Determinant of the coefficient matrix is zero which means, the option of having a unique solution is out. Since there is always the solution a =0 ,y =0 ,z =0 we see immediately that there are infinitely many solutions and therefore the set U is linearly dependent. This also implies one of the polynomials in U can be written as a linear combination of other members in U . Can you find at least one such case?

 

Example 5.

 

Suppose we are given the set U =\{1 ,x ,3x ,5x^{2} +1\}. We know the set V =\{1 ,x ,x^{2}\} is a basis for the vector space P_{2} of all polynomials of degree 2 or less. Therefore, any other basis for P_{2} must obey the minimum condition of having 3 elements (even before we check to see if the candidate set spans the space and is linearly independent.). However, set U has 4 members and so it cannot be a basis for P_{2} .

 

Example 6.

 

Suppose we are given the set U =\{\left (\begin{array}{cc}2 & 0 \\ 0 & 3\end{array}\right ) ,\left (\begin{array}{cc}1 & 4 \\ 0 & 1\end{array}\right ) ,\left (\begin{array}{cc}0 & 1 \\ 3 & 2\end{array}\right ) ,\left (\begin{array}{cc}0 & 1 \\ 2 & 0\end{array}\right )\}. We want to check if set U is a basis for the vector space of all 2 by 2 matrices. Two conditions to be checked.

 

1. Does U span the space of 2 by 2 matrices?

 

2. Is U linearly independent.

 

In this case, we know dimension of the vector space of 2 by 2 matrices is 4 and so any one out of the two conditions is enough to show U is a basis. We show both here (but 1 is enough as explained.)

 

Take an arbitrary 2 by 2 matrix

(16)   \begin{equation*}\left (\begin{array}{cc}a & b \\ c & d\end{array}\right ) \end{equation*}

and write

(17)   \begin{equation*}x\left (\begin{array}{cc}2 & 0 \\ 0 & 3\end{array}\right ) +y\left (\begin{array}{cc}1 & 4 \\ 0 & 1\end{array}\right ) +z\left (\begin{array}{cc}0 & 1 \\ 3 & 2\end{array}\right ) +w\left (\begin{array}{cc}0 & 1 \\ 2 & 0\end{array}\right ) =\left (\begin{array}{cc}a & b \\ c & d\end{array}\right ) \end{equation*}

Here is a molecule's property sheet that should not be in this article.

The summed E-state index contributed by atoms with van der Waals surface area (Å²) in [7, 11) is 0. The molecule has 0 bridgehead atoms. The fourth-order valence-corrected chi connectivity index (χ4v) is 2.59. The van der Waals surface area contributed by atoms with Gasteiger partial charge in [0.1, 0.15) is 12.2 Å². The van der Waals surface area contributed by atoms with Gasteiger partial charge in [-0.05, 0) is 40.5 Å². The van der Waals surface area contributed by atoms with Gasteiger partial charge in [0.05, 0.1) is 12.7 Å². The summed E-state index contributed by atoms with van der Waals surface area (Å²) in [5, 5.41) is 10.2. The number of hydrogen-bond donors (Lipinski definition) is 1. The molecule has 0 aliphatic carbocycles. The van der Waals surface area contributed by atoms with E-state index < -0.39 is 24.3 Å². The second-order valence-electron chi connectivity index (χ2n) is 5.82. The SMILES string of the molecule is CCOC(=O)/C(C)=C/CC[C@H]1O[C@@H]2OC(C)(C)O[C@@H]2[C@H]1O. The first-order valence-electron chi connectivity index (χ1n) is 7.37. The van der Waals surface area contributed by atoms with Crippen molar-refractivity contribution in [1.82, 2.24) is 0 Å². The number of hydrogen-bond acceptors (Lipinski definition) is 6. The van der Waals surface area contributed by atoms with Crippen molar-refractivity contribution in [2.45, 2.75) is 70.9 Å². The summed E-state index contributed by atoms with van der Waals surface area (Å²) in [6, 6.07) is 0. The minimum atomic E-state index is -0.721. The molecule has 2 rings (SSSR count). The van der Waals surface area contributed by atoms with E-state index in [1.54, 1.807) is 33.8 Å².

This implies

(18)   \begin{align*}2x +y =a \\ 4y +z +w =b \\ 3z +2w =c \\ 3x +y +2z =d\end{align*}

The associated coefficient matrix is

(19)   \begin{equation*}A =\left (\begin{array}{cccc}2 & 1 & 0 & 0 \\ 0 & 4 & 1 & 1 \\ 0 & 0 & 3 & 2 \\ 3 & 1 & 2 & 0\end{array}\right ) \end{equation*}

Determinant of this matrix is equal to -15 and so the associate system has a unique solution. Therefore U spans the vector space of 2 by 2 matrices.

 

Next, when a =b =c =0 , we see that x =y =z =w =0 is the only solution and so U is linearly independent

 

Example 7.

 

Suppose we are given U =\{\left (\begin{array}{c}3 \\ -2\end{array}\right ) ,\left (\begin{array}{c}4 \\ 5\end{array}\right )\}. Observe that given any vector \left (\begin{array}{c}a \\ b\end{array}\right ) in \mathbb{R}^{2}, we can write

(20)   \begin{align*}x\left (\begin{array}{c}3 \\ -2\end{array}\right ) +y\left (\begin{array}{c}4 \\ 5\end{array}\right ) =\left (\begin{array}{c}a \\ b\end{array}\right ) \\ 3x +4y =a \\ -2x +5y =b\end{align*}

This system has a unique solution since

(21)   \begin{equation*}\det \left (\begin{array}{cc}3 & 4 \\ -2 & 5\end{array}\right ) =23 \neq 0 \end{equation*}

Therefore, U spans \mathbb{R}^{2}. It is easy to see that the two members of U are not constant multiple of each other. And so U is a basis for \mathbb{R}^{2} . Like the previous example, in the case that dimension of the vector space is known, only one of the conditions will do the job.

 

Example 8.

 

Suppose we are given the set U =\{\left (s +4t ,t ,s ,2s -t\right ) :s \in \mathbb{R} ,t \in \mathbb{R}\}. We want to find a basis for this space and in result the dimension of the subspace U of \mathbb{R}^{4} . We start by writing a typical member of this vector space

(22)   \begin{align*}\left (s +4t ,s ,t ,2s -t\right ) =\left (s ,0 ,s ,2s\right ) +\left (4t ,t ,0 , -t\right ) \\ =s\left (1 ,0 ,1 ,2\right ) +t\left (4 ,1 ,0 , -1\right )\end{align*}

Therefore the set \{\left (1 ,0 ,1 ,2\right ) ,\left (4 ,1 ,0 , -1\right )\} spans U . We check if this set is linearly independent. Note that the two members of this set are not constant multiple of one another. Therefore we know this set is linearly independent. You can try other ways to conclude this. We see that the set \{\left (1 ,0 ,1 ,2\right ) ,\left (4 ,1 ,0 , -1\right )\} is a basis for U and since it has two members, U has dimension 2.